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Sablefish: The Jewel of Alaska

by Nikolai Nikitenko March 15, 2016 1 Comment

Sablefish: The Jewel of Alaska

There is a large demand for products in the US that contain Omega-3 Fatty Acids. People buy everything from supplements to products that naturally contain it in order to supply their bodies with this vital oil. For the most part people know that salmon is a great source of Omega-3, but they often look past another Omega-3 rich fish. The Sablefish is a major fishery in the US and it even contains more Omega-3 than any wild salmon.
Sablefish is found often in the North Pacific Ocean at great depths around 300 to 2,700 Meters (1,000 to 9,000 feet). It is an opportunistic predator and feeds on Pollock, Eulachon, Capelin, Herring, Sandlance, Pacific Cod, Squids, Krill and Jellyfish. Some of their prey produces natural bioluminescence, which can be a danger to the Sablefish if it eats it. Having a lit up stomach can warn other prey of the Sablefish’s presence, and can even attract other predators up the food chain. To avoid this the inner lining of the Sablefish’s stomach is lined with a jet-black film that keeps any bioluminescence from giving away its location. Sablefish are known to live up to around 94 years of age and can grow up to 40 Lbs. in weight.
Sablefish has been known by many names since migrating fishermen in the 1840s discovered it. At that time there was not much of an understanding between the species in the Pacific Ocean, so much of what was caught was dubbed under the title of “cod”. Today we have renamed most of the fish that were given that title, but a few species of fish are still stuck with it. Lingcod, for example, has no relation to the Atlantic Cod, Pacific Cod, or the Ling; yet it still bears its name. Since then, many people still recognize Sablefish as Black Cod due to its dark gray skin, even though it also has no relation to any species of Cod. Depending where you go in the US, UK and Canada, you can still hear it referred to as Black Cod, Blue Cod, Bluefish, Candlefish, Coal Cod, Coalfish, Beshow and Skilfish.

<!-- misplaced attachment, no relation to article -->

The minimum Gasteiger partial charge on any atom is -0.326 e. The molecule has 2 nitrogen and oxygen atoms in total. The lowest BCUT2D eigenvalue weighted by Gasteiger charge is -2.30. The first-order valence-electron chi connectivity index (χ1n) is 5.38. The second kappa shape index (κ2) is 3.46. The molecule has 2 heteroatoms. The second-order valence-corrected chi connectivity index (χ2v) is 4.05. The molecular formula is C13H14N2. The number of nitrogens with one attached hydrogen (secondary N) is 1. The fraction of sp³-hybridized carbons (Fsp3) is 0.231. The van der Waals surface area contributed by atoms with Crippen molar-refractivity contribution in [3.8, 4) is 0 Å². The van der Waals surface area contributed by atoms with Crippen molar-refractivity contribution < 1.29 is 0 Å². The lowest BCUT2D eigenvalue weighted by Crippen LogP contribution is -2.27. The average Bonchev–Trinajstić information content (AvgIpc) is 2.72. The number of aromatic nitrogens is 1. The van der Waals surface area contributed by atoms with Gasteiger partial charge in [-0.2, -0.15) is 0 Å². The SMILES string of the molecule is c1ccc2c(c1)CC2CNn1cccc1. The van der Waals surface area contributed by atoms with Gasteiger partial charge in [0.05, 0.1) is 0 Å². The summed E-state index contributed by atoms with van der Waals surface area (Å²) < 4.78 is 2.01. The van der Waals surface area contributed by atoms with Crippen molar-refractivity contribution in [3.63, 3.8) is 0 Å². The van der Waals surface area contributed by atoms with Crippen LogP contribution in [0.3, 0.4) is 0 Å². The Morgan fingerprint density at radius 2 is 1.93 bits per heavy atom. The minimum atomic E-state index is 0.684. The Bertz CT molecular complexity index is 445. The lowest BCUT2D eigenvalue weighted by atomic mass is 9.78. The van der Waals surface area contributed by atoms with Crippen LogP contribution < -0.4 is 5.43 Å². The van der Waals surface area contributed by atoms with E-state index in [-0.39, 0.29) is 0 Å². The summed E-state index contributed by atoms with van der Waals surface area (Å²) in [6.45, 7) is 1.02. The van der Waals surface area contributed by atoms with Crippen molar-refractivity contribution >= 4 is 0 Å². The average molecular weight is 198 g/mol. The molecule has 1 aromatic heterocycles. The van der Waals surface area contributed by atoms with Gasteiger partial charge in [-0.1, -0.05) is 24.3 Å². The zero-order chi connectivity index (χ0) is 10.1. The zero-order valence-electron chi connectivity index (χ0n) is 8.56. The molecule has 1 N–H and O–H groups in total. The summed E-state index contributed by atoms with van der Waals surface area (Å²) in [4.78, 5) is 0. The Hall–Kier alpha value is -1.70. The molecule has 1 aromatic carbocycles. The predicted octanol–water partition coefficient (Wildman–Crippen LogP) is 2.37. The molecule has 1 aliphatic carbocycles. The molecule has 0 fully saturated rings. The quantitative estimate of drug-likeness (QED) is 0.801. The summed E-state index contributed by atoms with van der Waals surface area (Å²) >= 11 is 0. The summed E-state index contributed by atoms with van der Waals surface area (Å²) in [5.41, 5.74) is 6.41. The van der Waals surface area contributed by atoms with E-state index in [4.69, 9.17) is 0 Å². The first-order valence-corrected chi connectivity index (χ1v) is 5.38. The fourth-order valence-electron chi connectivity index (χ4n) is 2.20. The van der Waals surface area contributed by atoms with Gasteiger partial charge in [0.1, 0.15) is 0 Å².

Today there is still a very large fishery for Sablefish in Alaska and Canada. Even though there is a good market demand in the US and Canada for this fish, the majority of Sablefish production is exported out to Japan. In Japan, Sablefish is considered a great delicacy and can be found grilled, smoked, fried and even served as sushi. The most popular method for cooking Sablefish is to marinate it in a Miso Paste marinade for a few days, and then to bake it in an oven. This cooking method greatly brings out the fattiness of the fish, and adds a very delicately flavored glaze onto the fillets. Sablefish is considered to be very healthy as it contains allot of Omega-3 Fatty Acid, EPA and DHA oils. These oils help in promoting good heart health and are known to boost cognitive brain function. Many people would compare the flavor of the Black Cod to that of the Patagonian Toothfish (AKA Chilean Sea Bass).
With a very healthy and maintained biomass, the Sablefish will be around for a very long time. Even with the fishery surrounding the harvest of this fish, scientists believe that there is no threat to the population of the Sablefish. This means that we will be able to enjoy this amazing fish for generations to come! But with a growing demand for Sablefish in North America and in Japan, the already premium price for it has already begun to rise.
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Nikolai Nikitenko
Nikolai Nikitenko

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1 Response

buyingseafood.com
buyingseafood.com

November 07, 2016

I have yet to try sablefish, it is not something I have seen sold in the Northeast.

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